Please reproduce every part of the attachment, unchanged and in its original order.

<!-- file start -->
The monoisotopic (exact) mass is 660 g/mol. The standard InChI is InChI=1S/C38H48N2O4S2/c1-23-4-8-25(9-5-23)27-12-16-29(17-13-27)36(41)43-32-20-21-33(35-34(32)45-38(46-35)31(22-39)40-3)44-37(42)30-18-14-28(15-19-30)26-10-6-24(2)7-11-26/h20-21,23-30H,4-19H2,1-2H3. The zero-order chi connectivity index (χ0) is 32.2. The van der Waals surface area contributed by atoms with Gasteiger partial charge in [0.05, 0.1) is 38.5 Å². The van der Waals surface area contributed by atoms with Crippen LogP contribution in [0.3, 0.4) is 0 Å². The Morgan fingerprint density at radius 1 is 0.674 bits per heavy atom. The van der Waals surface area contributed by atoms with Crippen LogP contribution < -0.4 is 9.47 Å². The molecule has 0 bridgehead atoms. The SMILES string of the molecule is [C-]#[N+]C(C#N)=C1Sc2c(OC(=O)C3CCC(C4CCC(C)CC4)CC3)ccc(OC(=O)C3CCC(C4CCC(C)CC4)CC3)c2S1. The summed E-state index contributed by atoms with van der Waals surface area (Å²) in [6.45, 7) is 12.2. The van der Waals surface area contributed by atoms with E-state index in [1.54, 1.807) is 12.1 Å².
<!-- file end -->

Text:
The monoisotopic (exact) mass is 660 g/mol. The standard InChI is InChI=1S/C38H48N2O4S2/c1-23-4-8-25(9-5-23)27-12-16-29(17-13-27)36(41)43-32-20-21-33(35-34(32)45-38(46-35)31(22-39)40-3)44-37(42)30-18-14-28(15-19-30)26-10-6-24(2)7-11-26/h20-21,23-30H,4-19H2,1-2H3. The zero-order chi connectivity index (χ0) is 32.2. The van der Waals surface area contributed by atoms with Gasteiger partial charge in [0.05, 0.1) is 38.5 Å². The van der Waals surface area contributed by atoms with Crippen LogP contribution in [0.3, 0.4) is 0 Å². The Morgan fingerprint density at radius 1 is 0.674 bits per heavy atom. The van der Waals surface area contributed by atoms with Crippen LogP contribution < -0.4 is 9.47 Å². The molecule has 0 bridgehead atoms. The SMILES string of the molecule is [C-]#[N+]C(C#N)=C1Sc2c(OC(=O)C3CCC(C4CCC(C)CC4)CC3)ccc(OC(=O)C3CCC(C4CCC(C)CC4)CC3)c2S1. The summed E-state index contributed by atoms with van der Waals surface area (Å²) in [6.45, 7) is 12.2. The van der Waals surface area contributed by atoms with E-state index in [1.54, 1.807) is 12.1 Å².